Built in 1812 by Abu Nabbut, Yafo’s governor from 1810 to 1820, Mahmoudia is the city’s largest mosque, featuring an outdoor water fountain for pilgrims.
Consecrated in 1654, this Franciscan church built on the remains of a medieval fortress has a unique brick façade and towering belfry that overlooks the sea.
Erected in 1740, this building was the first Jewish hostel in Yafo. In 1948, it reopened as a synagogue for Libyan Jews that is still in use.
The rooftop of this house is where, according to the New Testament, St. Peter had his famous vision that led him to preach the Gospel to gentiles.
South of the port area is Ajami (Arabic for “strangers”), one of Yafo’s most beautiful residential sections boasting stunning old homes, a refurbished park, lovely views and good local restaurants. Ajami is also home to the new Peres Peace House, a center for Arab-Israeli cooperation named after President Shimon Peres. Italian architect Massimiliano Fuksas designed …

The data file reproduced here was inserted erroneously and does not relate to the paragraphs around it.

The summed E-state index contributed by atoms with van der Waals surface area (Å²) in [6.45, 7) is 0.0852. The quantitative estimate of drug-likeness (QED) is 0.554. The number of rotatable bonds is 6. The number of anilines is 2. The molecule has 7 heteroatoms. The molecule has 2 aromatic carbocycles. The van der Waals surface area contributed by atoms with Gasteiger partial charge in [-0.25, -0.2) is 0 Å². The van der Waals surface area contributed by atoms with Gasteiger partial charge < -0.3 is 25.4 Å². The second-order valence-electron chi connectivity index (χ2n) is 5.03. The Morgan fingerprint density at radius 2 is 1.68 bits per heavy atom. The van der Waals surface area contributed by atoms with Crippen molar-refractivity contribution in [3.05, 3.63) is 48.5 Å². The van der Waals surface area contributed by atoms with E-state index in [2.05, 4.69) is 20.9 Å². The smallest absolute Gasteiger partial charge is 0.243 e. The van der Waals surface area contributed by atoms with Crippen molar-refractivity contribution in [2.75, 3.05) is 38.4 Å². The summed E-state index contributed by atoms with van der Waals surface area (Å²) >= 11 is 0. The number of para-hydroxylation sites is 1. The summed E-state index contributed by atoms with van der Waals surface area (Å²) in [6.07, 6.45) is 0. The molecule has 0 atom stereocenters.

Just east of the Noga Quarter lies the American Colony. Evangelical Christians from Jonesport, Maine, established this picturesque neighborhood of wooden homes in 1866. They later sold the tiny colony to German Templers, who constructed the lovely Immanuel Church in 1904. The story of the American Colony is told at the Maine Friendship House, which …
Just off Yafo’s port is the rock to which Greek mythology says the virgin Andromeda was chained before Perseus and his winged horse, Pegasus, rescued her.
Dating back to 1897, this impressive building was originally a hospital that two Scotsmen transformed into a popular hotel. Today it is used mainly for special events.
One of Yafo’s main thoroughfares, Jerusalem Boulevard is lined with bakeries and fruit markets, hookah bars and fashionable shops.
Home to the acclaimed Gesher Theater, design studios, trendy shops and cafes—many of which are tucked among beautifully restored Ottoman-era buildings—Noga Quarter is one of the city’s most alluring little neighborhoods.